FOCUSING: Is this a Rapidly Diminishing Skill?
So we know that in order to do anything right – we need to be able to eliminate distractions and be able to switch on single minded focus for the duration of the task. Well ideally! Take a surgeon operating on us – for over an hour. We wouldn’t want him to lose focus for even a second would we? And thereby increase the possibility of a mistake.
Is the ability to focus rapidly diminishing?
According to an article some time ago in the Harvard Business Review (Edward Hallowell) – we are (modern humans) developing something coined as ADT (Attention Deficiency Trait) which is essentially caused by brain overload. This is because of the constant pressure to multi-task at work, i.e. the demands on our time and attention – we are having a conversation on the phone, while typing an email, and then someone also walks into our office and asks if we have a minute, prior to typing the email – we were also reading a hard copy report, which is still lying open on our desk. Sound familiar? This is something we all go through on a daily basis isn’t it? And add to that the constant bombarding of information we get from our computers (a beep whenever we receive an email), and our phones (beep or light up when a new message arrives). So we are living with distractions. According to the HBR article – we are therefore losing our ability to focus on any given task for even a small amount of time – because we are now tuned to and want the constant stimuli that we have been bombarded with. If we don’t get it – we then search it out. In other words – become distracted all on our own. So this is the first issue – being bombarded by multiple stimuli – and then after some time – having a desperate need for it (eg., the compulsion to constantly check FB or whatsapp for messages!)
So the core symptoms of ADT
The core symptoms are distractibility, becoming very anxious and stressed out, impatience, difficulty in being organized, setting priorities and managing time. So are we suffering from ADT or in danger of it? You decide.
The second issue is caused by the first: Getting into a downward spiral of stress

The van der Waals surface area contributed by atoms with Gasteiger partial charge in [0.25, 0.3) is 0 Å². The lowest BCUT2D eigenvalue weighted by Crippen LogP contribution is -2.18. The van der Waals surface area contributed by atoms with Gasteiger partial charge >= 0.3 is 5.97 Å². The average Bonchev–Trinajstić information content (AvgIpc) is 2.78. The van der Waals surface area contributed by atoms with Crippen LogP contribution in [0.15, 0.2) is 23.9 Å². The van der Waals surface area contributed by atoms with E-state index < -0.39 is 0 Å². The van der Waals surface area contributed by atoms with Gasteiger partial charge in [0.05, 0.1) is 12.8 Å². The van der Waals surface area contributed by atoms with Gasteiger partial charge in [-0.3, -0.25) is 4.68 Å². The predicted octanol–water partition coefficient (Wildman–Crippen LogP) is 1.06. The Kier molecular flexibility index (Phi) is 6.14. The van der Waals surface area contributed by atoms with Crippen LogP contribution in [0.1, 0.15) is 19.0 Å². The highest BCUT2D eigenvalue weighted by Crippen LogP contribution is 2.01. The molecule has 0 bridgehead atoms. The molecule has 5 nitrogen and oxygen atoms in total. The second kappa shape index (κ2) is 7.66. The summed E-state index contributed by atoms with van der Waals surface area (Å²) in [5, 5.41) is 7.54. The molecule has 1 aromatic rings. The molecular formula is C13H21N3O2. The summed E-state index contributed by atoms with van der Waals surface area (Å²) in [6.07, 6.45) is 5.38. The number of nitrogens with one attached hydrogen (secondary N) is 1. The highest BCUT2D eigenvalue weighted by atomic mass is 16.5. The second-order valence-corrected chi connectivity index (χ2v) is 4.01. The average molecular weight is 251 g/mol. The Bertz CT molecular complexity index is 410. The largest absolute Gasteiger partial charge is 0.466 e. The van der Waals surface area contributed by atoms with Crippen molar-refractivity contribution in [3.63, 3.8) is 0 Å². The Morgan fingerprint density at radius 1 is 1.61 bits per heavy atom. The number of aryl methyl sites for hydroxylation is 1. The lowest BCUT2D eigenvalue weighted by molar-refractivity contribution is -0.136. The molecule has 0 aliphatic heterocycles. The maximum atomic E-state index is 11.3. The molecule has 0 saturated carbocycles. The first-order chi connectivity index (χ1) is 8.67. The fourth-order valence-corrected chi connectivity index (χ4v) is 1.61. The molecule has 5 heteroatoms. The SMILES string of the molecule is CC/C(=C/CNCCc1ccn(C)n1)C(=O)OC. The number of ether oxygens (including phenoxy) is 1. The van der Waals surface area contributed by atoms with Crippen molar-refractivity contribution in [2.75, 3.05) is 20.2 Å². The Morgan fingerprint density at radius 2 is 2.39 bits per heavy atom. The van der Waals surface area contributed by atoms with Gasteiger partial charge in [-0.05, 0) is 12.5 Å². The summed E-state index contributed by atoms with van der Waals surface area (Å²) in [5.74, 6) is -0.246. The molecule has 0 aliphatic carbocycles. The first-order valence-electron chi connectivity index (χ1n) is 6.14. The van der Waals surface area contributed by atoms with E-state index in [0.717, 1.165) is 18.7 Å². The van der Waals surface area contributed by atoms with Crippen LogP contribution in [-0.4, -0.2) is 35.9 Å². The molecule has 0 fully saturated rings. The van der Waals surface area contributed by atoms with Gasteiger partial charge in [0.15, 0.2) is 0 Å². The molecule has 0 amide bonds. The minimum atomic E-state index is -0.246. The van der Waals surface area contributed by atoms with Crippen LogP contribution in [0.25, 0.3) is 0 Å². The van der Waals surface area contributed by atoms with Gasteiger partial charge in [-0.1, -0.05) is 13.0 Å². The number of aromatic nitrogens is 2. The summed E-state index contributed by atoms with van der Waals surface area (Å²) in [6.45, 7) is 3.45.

So what happens is that ‘we get scared’ – essentially that we won’t be able to keep up and manage and complete all the things we are being asked to do – even reading a message is something we feel compelled to do, i.e., another task. Becoming scared – leads to panic – which leads to being stressed out. Again something commonly heard and experienced by us all. And when we are totally stressed out – our ability to cope and manage becomes even more diminished. Mistakes increase, time taken to complete a task also increases – which in turn puts more pressure on us. So we are caught in a downward spiral that many of us find difficult to get out of.
What can we do?
Well a few simple things that we can do to control the situation and then gradually get back control of our lives
- When a document reaches your desk or when you open an email, etc., you make it a discipline to complete it before getting on to the next task. So one thing at a time.
- Getting into the mindset of thinking – no matter how many things there are to do – I can only do one thing at a time – so let me do that the best I can – and then move to the next.
- Keeping the phone away and switching off all automatic notifications. Getting into the practice of checking the phone for messages and also checking email only at pre-determined times in the day, e.g., checking email at 10am, 2pm and 5pm.
- Building some form of mindfulness, quiet time, meditation, prayer – practice. Was reading Tim Feris’ book Tools of the Titans where he says that more than 85% of the top leaders he had interviewed had some form of a regular meditation practice.
- Sleeping well, eat well and get regular exercise. Leaving out sugar and white flour based food would be best. I have radically reduced my rice intake over the last couple of years and see a drastic change.
- Walk as much as you can during your work day, take the stairs instead of the lift, and try to get in some ‘two minute’ mini workouts – even a couple of wall dips should do.
- Take regular breaks at work to recharge. You may think that this is crazy – how can you take a break when you are already overloaded. However the break will help you to re-charge so that you can be more productive and your brain is reset – as against being stressed out and overloaded when nothing gets done.
Finally – for us to do anything at all – we have to make the choice to do so – and also make the choice to refrain from excuses as to why something cannot be done. If we really want to do something we can always find a way.